chef

Shutterstock / oneinchpunch

How Legal Marijuana Is Affecting Denver’s Restaurant Industry

Although there’s an increase in tourism, the restaurant business might be losing potential employees to dispensaries
chef

Shutterstock / oneinchpunch

Some chefs have also reported a drop in alcohol sales due to the legal marijuana industry.

Recreational marijuana has been legal in Colorado since 2012, attracting tourism from all over the country. With more and more states legalizing recreational marijuana, the edibles industry has grown and continues to rise. Although warnings about the industry’s potential effect on the alcohol business have been widespread, Bloomberg recently reported that it may also be impacting Denver’s restaurants.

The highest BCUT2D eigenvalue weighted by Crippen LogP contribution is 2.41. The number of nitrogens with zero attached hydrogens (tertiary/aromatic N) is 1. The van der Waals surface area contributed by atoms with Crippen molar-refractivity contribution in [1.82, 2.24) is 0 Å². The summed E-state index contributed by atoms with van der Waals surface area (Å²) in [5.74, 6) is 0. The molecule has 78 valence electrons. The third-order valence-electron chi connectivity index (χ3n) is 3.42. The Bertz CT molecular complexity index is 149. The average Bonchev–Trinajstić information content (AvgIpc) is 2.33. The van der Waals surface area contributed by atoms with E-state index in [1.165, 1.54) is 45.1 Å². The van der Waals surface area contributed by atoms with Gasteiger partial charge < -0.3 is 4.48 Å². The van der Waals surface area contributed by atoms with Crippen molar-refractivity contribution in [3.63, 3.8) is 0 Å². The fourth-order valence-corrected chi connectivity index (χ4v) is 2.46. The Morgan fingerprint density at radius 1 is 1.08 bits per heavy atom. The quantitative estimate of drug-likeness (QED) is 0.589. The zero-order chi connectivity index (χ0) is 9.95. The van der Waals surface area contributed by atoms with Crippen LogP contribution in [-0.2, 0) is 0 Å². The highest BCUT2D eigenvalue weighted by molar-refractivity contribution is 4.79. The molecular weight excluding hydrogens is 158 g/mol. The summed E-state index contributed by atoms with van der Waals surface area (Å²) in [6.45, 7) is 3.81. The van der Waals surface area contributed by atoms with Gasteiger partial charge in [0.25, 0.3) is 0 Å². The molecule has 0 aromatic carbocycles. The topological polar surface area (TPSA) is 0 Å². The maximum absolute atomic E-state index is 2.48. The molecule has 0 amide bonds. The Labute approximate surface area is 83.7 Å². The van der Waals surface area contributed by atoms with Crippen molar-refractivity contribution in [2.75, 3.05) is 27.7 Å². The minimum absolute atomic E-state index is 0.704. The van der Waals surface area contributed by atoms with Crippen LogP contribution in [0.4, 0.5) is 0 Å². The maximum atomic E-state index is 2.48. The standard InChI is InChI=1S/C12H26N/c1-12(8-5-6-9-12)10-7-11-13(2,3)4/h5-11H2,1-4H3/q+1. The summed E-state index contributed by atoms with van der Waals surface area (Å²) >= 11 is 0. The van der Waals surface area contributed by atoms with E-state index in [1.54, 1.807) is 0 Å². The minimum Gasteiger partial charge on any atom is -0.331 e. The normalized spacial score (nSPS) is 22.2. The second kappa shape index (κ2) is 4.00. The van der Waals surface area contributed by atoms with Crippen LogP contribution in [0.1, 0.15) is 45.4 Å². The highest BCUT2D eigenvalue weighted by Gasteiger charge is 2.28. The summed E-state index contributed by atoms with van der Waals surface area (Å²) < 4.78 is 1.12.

“Our work force is being drained by the pot industry,” Bryan Dayton, co-owner of the Denver-area restaurants Oak at Fourteenth, Acorn, and Brider, told Bloomberg. “There’s a very small work pool as it is. Enter the weed business, which pays $22 an hour with full benefits. You can come work in a kitchen for us for eight hours a day, in a hot kitchen. It’s a stressful life. Or you can go sort weed in a climate-controlled greenhouse. It’s a pretty obvious choice.”

In addition to the pay, companies specializing in cannabis edibles are also on the hunt for pastry chefs to create more quality products.

Related

“Laced candies and gummy bears are sought-after treats when they are made well, so pastry chefs and cooks can make them for three to four times the money a restaurant can pay,” Jennifer Jasinski, James Beard Foundation award-winner for Best Chef Southwest in 2013 and founder of Rioja in Denver, said.